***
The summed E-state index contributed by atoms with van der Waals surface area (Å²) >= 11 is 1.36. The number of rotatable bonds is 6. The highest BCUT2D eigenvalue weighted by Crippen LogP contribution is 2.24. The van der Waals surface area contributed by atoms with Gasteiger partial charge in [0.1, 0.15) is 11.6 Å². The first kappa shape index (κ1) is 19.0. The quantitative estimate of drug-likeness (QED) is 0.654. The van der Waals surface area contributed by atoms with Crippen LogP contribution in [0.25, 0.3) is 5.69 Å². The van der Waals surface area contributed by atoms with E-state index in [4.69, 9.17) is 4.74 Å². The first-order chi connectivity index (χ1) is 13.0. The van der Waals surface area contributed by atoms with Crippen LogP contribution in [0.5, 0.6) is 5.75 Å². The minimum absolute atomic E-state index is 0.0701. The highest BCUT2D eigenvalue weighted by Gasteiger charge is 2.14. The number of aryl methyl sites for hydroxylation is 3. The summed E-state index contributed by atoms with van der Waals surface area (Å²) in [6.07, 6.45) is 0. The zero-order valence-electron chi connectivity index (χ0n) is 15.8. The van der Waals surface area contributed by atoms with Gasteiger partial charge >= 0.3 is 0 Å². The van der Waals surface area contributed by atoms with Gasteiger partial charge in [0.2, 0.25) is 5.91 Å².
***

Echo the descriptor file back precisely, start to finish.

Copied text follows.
The summed E-state index contributed by atoms with van der Waals surface area (Å²) >= 11 is 1.36. The number of rotatable bonds is 6. The highest BCUT2D eigenvalue weighted by Crippen LogP contribution is 2.24. The van der Waals surface area contributed by atoms with Gasteiger partial charge in [0.1, 0.15) is 11.6 Å². The first kappa shape index (κ1) is 19.0. The quantitative estimate of drug-likeness (QED) is 0.654. The van der Waals surface area contributed by atoms with Crippen LogP contribution in [0.25, 0.3) is 5.69 Å². The van der Waals surface area contributed by atoms with E-state index in [4.69, 9.17) is 4.74 Å². The first-order chi connectivity index (χ1) is 13.0. The van der Waals surface area contributed by atoms with Crippen LogP contribution in [0.5, 0.6) is 5.75 Å². The minimum absolute atomic E-state index is 0.0701. The highest BCUT2D eigenvalue weighted by Gasteiger charge is 2.14. The number of aryl methyl sites for hydroxylation is 3. The summed E-state index contributed by atoms with van der Waals surface area (Å²) in [6.07, 6.45) is 0. The zero-order valence-electron chi connectivity index (χ0n) is 15.8. The van der Waals surface area contributed by atoms with Gasteiger partial charge >= 0.3 is 0 Å². The van der Waals surface area contributed by atoms with Gasteiger partial charge in [0.2, 0.25) is 5.91 Å².